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Root Canal Treatment

If the nerve within your tooth becomes infected, successful root canal treatment can keep you from losing the tooth while treating the infection before it causes health complications. Properly performed, a root canal is no more uncomfortable than having a cavity filled, though the procedure is more complex. It is the removal of infected or dead pulp (the inner nerves and blood vessels) from inside the tooth, and the filling and sealing of the resulting space.

An infected (abscessed) tooth causes discomfort in the form of swelling and toothache. It can also cause severe health complications, because the bacteria from the infection can enter the bloodstream and travel to other parts of the body.

One way to treat the infection is to remove the tooth and disinfect the area. However, tooth loss creates a gap between surrounding teeth that often necessitates a dental implant or bridge. It is preferable to save the tooth if possible through root canal (endodontic) treatment.

The dentist begins by applying local anesthesia and isolating the area with a rubber dam. Then they drill an opening in the tooth to access the infected pulp, and remove it and clean the area with specialized tools. The dentist fills the root space with a filling material. Finally the dentist must seal the surface of the tooth with a crown to prevent further infection and restore the function and appearance of the tooth.

The root canal treatment is typically performed in one visit. A second visit may be required to complete the crown restoration.

Endodontic Retreatment

In rare cases, root canal therapy fails to work as expected. The treated tooth might not heal properly or a patient might experience post-surgical complications that jeopardize the tooth. Root canal retreatment involves the removal of the previous crown and packing material, the cleansing of the root canals, and the re-packing and re-crowning of the tooth. In short, root canal retreatment is almost identical to the original procedure, aside from the structural removal. The success rate for a root canal retreatment runs at around 75%.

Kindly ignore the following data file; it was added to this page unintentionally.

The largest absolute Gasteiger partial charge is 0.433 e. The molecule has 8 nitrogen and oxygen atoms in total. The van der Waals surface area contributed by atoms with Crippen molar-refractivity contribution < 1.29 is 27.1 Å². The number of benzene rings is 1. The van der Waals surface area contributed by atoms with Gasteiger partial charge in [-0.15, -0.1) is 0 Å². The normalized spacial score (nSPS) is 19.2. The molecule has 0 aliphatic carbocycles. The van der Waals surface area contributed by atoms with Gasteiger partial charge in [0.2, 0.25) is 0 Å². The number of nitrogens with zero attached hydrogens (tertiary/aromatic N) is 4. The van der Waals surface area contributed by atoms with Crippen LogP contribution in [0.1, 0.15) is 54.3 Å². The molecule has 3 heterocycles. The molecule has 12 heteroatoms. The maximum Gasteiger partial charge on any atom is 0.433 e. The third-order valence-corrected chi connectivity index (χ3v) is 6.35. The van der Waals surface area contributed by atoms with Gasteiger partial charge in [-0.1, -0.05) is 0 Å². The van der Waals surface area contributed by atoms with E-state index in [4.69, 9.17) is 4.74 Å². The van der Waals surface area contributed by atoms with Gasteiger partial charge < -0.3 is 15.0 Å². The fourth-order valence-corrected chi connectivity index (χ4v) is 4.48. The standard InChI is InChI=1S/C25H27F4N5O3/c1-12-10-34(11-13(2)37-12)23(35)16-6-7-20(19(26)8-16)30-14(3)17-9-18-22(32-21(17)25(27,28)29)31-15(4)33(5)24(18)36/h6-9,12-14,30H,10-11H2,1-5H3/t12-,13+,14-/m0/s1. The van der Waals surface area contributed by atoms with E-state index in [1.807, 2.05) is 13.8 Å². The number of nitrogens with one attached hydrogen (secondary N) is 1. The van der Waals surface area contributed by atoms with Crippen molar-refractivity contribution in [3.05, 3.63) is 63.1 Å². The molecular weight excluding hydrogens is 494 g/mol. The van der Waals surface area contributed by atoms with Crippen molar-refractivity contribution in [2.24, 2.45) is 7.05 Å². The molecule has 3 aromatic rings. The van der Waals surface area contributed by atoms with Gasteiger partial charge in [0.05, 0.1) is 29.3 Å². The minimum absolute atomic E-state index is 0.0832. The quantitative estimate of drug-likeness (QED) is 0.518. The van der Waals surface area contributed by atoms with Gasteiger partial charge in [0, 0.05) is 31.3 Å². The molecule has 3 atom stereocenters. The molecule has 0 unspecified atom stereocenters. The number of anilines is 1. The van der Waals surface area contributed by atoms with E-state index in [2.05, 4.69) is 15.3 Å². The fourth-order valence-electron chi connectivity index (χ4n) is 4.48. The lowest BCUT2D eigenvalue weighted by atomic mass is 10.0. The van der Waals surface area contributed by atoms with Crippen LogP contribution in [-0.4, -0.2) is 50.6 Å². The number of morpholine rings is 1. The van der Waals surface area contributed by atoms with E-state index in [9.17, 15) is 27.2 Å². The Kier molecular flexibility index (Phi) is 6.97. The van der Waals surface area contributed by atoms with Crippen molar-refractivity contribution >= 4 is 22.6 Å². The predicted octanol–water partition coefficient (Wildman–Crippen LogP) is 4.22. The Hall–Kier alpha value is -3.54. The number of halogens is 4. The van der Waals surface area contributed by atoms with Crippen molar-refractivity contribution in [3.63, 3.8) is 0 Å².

Root canal treatments and retreatments are a better alternative than extraction for most individuals. If a tooth has good bone support, a solid surface and healthy gums beneath it, it stands a good chance of being saved. Opting for root canal retreatment can be far less expensive than the alternatives. Dental implants, extensive bridgework and the creation of aesthetically pleasing prosthetic teeth cost far more than working with the natural tooth. They also require maintenance and feel less natural than a “real” tooth.

Why is root canal retreatment required?

Though the prospect of more endodontic surgery might not be pleasant, root canal retreatment is fairly simple. In general, the whole treatment can be completed in 1-3 visits.

There are a number of reasons why root canal therapy unexpectedly fails, including:

  • Cracked crown leaking filling material.
  • Curved or narrow canals not treated during the original procedure.
  • Delay in the placement of restorative devices following the procedure.
  • New decay to the tooth.
  • New fracture in the treated tooth.
  • Saliva entering the restorative structure.
  • Undetected complex canal structures.

What does root canal retreatment involve?

On the day of the retreatment procedure a local anesthetic will be administered, unless another type of anesthetic has been selected. The affected tooth is isolated with a rubber dam. The dam protects the tooth during treatment from bacteria and saliva. The amount the dentist can do within a single appointment will much depend on the amount of inflammation present, and the complexity of the treatment.

The first step in a root canal retreatment is to gain access to the inner tooth. If a crown and post have been placed, these will be removed.

Next, filling material and obstructions that block the root canals will be removed. This removal is conducted using an ultrasonic handpiece. The advantage of using this tool is that any unwanted material is vibrated loose. Tiny instruments will then be used to clean and reshape the root canals. X-rays may be taken to ensure that the roots are thoroughly clean. If this part of the treatment proves to be complex, medicated packing material will be applied, and the rest of the cleansing procedure will be done at the next visit.

When the dentist is confident that the root canals are completely clean, gutta-percha is used to pack the space. This rubbery material seals the canals to prevent bacterial invasion. Finally, a temporary crown or filling is applied to tooth. At a later date, the color-matched permanent crown will be placed.

If you have any questions or concerns about root canal retreatment, please ask your dentist.

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